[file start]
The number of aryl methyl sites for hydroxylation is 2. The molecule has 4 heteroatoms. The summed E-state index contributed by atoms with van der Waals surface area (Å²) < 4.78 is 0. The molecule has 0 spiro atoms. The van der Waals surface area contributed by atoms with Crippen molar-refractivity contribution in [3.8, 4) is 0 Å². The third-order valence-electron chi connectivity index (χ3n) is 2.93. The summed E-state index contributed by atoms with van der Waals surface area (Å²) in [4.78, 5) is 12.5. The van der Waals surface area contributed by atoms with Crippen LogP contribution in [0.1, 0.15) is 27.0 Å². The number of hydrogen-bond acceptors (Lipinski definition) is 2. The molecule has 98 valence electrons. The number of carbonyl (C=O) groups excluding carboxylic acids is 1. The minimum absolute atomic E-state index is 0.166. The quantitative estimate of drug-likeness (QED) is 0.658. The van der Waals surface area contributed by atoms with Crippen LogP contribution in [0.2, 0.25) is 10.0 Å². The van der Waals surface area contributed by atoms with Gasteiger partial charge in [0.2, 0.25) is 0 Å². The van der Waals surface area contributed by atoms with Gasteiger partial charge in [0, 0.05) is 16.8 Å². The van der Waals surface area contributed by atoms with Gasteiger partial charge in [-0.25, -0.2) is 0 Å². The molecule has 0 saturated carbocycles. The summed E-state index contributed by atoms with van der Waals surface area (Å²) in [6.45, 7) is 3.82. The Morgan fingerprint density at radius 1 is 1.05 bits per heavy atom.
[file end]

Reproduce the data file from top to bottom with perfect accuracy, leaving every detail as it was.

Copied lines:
The number of aryl methyl sites for hydroxylation is 2. The molecule has 4 heteroatoms. The summed E-state index contributed by atoms with van der Waals surface area (Å²) < 4.78 is 0. The molecule has 0 spiro atoms. The van der Waals surface area contributed by atoms with Crippen molar-refractivity contribution in [3.8, 4) is 0 Å². The third-order valence-electron chi connectivity index (χ3n) is 2.93. The summed E-state index contributed by atoms with van der Waals surface area (Å²) in [4.78, 5) is 12.5. The van der Waals surface area contributed by atoms with Crippen LogP contribution in [0.1, 0.15) is 27.0 Å². The number of hydrogen-bond acceptors (Lipinski definition) is 2. The molecule has 98 valence electrons. The number of carbonyl (C=O) groups excluding carboxylic acids is 1. The minimum absolute atomic E-state index is 0.166. The quantitative estimate of drug-likeness (QED) is 0.658. The van der Waals surface area contributed by atoms with Crippen LogP contribution in [0.2, 0.25) is 10.0 Å². The van der Waals surface area contributed by atoms with Gasteiger partial charge in [0.2, 0.25) is 0 Å². The van der Waals surface area contributed by atoms with Gasteiger partial charge in [0, 0.05) is 16.8 Å². The van der Waals surface area contributed by atoms with Gasteiger partial charge in [-0.25, -0.2) is 0 Å². The molecule has 0 saturated carbocycles. The summed E-state index contributed by atoms with van der Waals surface area (Å²) in [6.45, 7) is 3.82. The Morgan fingerprint density at radius 1 is 1.05 bits per heavy atom.